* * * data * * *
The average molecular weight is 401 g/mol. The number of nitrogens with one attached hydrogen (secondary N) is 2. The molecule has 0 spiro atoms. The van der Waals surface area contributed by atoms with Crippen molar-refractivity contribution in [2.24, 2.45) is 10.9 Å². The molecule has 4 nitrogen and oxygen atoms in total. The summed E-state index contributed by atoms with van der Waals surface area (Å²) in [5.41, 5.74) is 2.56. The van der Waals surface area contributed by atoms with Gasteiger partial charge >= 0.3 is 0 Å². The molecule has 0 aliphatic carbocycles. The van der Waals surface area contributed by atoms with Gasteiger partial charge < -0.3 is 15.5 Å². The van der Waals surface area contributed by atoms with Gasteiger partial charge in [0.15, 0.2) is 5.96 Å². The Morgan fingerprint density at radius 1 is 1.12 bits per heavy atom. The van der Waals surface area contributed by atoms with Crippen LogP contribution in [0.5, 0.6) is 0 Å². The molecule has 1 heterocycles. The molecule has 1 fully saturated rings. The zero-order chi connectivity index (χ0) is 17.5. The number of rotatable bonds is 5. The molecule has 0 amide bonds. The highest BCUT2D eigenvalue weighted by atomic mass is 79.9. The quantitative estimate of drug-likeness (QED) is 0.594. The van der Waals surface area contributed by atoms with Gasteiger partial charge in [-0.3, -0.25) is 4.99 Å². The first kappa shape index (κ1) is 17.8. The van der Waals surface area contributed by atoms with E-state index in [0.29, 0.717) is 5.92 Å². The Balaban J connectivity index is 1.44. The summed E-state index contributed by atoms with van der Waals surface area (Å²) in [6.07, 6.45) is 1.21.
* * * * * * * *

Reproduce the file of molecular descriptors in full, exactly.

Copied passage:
The average molecular weight is 401 g/mol. The number of nitrogens with one attached hydrogen (secondary N) is 2. The molecule has 0 spiro atoms. The van der Waals surface area contributed by atoms with Crippen molar-refractivity contribution in [2.24, 2.45) is 10.9 Å². The molecule has 4 nitrogen and oxygen atoms in total. The summed E-state index contributed by atoms with van der Waals surface area (Å²) in [5.41, 5.74) is 2.56. The van der Waals surface area contributed by atoms with Gasteiger partial charge >= 0.3 is 0 Å². The molecule has 0 aliphatic carbocycles. The van der Waals surface area contributed by atoms with Gasteiger partial charge < -0.3 is 15.5 Å². The van der Waals surface area contributed by atoms with Gasteiger partial charge in [0.15, 0.2) is 5.96 Å². The Morgan fingerprint density at radius 1 is 1.12 bits per heavy atom. The van der Waals surface area contributed by atoms with Crippen LogP contribution in [0.5, 0.6) is 0 Å². The molecule has 1 heterocycles. The molecule has 1 fully saturated rings. The zero-order chi connectivity index (χ0) is 17.5. The number of rotatable bonds is 5. The molecule has 0 amide bonds. The highest BCUT2D eigenvalue weighted by atomic mass is 79.9. The quantitative estimate of drug-likeness (QED) is 0.594. The van der Waals surface area contributed by atoms with Gasteiger partial charge in [-0.3, -0.25) is 4.99 Å². The first kappa shape index (κ1) is 17.8. The van der Waals surface area contributed by atoms with E-state index in [0.29, 0.717) is 5.92 Å². The Balaban J connectivity index is 1.44. The summed E-state index contributed by atoms with van der Waals surface area (Å²) in [6.07, 6.45) is 1.21.